Reasons why I support Hillary Clinton

Hillary Clinton may be one of the most vetted presidential candidates we’ve every–EVER–seen.  Ever.  Nothing in her life has gone unscrutinized, hashed and rehashed, by people who are fundamentally antagonistic toward her. I’m more than okay with her candidacy, especially since Bernie has imploded.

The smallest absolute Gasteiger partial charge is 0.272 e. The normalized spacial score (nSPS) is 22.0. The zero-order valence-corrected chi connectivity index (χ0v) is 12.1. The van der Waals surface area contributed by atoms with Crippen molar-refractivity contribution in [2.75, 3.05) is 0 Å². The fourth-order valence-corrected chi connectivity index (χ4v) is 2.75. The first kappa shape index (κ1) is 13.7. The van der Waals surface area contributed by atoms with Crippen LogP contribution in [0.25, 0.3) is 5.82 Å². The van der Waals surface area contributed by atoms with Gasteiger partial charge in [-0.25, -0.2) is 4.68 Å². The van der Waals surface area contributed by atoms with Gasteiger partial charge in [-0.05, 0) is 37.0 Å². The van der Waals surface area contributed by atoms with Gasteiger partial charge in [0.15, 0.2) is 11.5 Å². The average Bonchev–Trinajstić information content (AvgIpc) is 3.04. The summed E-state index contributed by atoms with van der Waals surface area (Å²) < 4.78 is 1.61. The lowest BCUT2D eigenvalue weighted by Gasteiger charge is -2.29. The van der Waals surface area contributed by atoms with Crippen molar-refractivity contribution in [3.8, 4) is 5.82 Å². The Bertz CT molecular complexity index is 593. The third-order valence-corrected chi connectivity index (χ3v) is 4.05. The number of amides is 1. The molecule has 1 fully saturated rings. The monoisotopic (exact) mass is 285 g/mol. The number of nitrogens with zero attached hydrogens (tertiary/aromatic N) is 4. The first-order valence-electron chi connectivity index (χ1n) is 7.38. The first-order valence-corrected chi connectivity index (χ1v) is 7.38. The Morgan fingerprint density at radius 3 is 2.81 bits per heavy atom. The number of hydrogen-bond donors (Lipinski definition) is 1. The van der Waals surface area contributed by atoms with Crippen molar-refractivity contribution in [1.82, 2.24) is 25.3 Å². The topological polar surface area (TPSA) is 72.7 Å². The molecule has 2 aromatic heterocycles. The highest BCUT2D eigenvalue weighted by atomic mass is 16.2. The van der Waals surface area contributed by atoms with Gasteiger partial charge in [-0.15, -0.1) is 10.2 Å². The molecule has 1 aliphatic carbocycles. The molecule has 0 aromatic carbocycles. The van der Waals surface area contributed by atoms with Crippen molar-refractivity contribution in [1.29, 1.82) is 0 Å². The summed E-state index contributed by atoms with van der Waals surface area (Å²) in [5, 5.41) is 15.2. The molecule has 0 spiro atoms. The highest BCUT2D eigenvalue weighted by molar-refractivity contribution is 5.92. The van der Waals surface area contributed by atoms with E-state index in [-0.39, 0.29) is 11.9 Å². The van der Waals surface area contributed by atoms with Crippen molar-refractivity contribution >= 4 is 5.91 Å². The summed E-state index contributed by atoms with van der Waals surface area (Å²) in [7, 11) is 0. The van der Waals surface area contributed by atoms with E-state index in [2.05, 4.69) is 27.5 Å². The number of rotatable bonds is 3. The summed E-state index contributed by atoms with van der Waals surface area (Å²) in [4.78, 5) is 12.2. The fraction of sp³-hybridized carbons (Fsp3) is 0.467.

She has been at the forefront of the major issues of our time, especially the rights of women and children and the under-served and universal health care.  In the 1970s, some conservative jurists dismissed her work in critical legal studies as diminishing the traditional authority and power of the parent. Historian Garry Wills, whose books on the Declaration of Independence and Gettysburg Address I’ve always admired, called her work some of the most important of the time and other legal scholars pointed out that her scholarship on children and women in the law helped to impose some order on a chaotic and confusing body of law.  This was, after all, the role of critical legal studies:  movement in legal theory and a network of leftist legal scholars to shape society based on a vision of human personality devoid of the hidden interests of gender and class domination.